6/12/2006

The bottom line...pride?

Within the span of 15 minutes, I shamefully eat a candy bar (sans testing, sans bolusing), show the Professor ads on blood glucose machines for an assignment, (which leads to a mini-discussion on the advances in diabetes) and say “I wear an insulin pump.”

Notice that I did not say “I have diabetes” or “I am diabetic.” No ownership of this disease that, like or not, is mine. I will however talk about, educate about it or use it as my trump card when it is useful to me.

As soon as the conversation with the Professor ended I wondered whether or not anyone had seen what I ate and then heard what I had said. Paranoid, maybe?

It was this strange sort of awakening in how I deal with diabetes. The bottom line is that I don’t want it. Don’t want to share my body with it, don’t want the lows, the highs, the restrictions, the complication or the guilt it brings. I don’t want any of it…unless, of course, it will benefit me in some way. I have made no real commitment to this disease.

I look at myself and wonder how I can still have such a twisted, complicated relationship with diabetes after over20 years. Have I really learned so little along the way? Why can’t I "just put on my big girl panties and deal with it"? How do all you other PWD’s accept it? From my very limited viewpoint it seems like there are people who have done a much better job of the acceptance and commitment to taking the best care possible of themselves than me.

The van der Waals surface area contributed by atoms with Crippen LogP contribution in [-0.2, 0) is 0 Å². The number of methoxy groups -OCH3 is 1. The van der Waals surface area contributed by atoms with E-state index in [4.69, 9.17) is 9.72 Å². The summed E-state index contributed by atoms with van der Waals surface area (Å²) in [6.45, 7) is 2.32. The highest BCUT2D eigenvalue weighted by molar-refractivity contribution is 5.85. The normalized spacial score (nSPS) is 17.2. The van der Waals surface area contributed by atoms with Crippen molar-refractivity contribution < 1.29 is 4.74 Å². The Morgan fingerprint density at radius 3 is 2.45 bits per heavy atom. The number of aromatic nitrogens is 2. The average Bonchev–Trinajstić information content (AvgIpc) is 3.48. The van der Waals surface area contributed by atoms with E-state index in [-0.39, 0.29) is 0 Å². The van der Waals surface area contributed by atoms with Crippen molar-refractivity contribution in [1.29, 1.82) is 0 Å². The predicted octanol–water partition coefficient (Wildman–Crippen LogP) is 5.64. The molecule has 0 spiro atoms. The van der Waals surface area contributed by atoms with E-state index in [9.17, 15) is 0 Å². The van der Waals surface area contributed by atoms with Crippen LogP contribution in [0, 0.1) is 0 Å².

Yeah, sure, none of us asked for this. Not one of us honestly likes having diabetes, although some are much better at finding the silver lining than I. It seems to me though that in order to effectively manage diabetes and live with it you need to take some ownership of the disease. How do establish some sense of pride about something you loathe? I’m not thinking the kind of pride where you tell every single person you meet about the disease or have it painted on you forehead (although isn’t wearing a trusty medical id bracelet pretty close?) but more along the lines of enough pride that makes you (me) want to the best job possible in managing diabetes*.

I’m not sure where I got it from but I have a picture in my head of a grandpa type saying something along the lines of whatever you do, do it well and do it with pride. That is sentiment that for the most part I believe in. But how do I have pride in and do the best at something I simply don’t want?


*side note: as I was typing this, the spelling correction I was given for my spelling of managing that came up was: mismanaging – hmmm?

5 comments:

George said...

Being a Born Again, i can totally relate. I think that what it comes down to is, I like myself and diabetes come with it. I actually said this to myself this weekend. I spent way too many years hating myself and my situation. I am done.

Don't know if that helps but it keeps me getting out of bed each day.

Kelsey said...

This sounds really lame, but I find myself motivated by the idea of being "good" at diabetes. Meaning, when it's time for dessert and I pass it up, people look at me with admiration. I've had many people say "wow, I could never do what you do!" We know that's not entirely true, but somehow the idea that what I struggle with is tough, actually makes me want to succeed at it.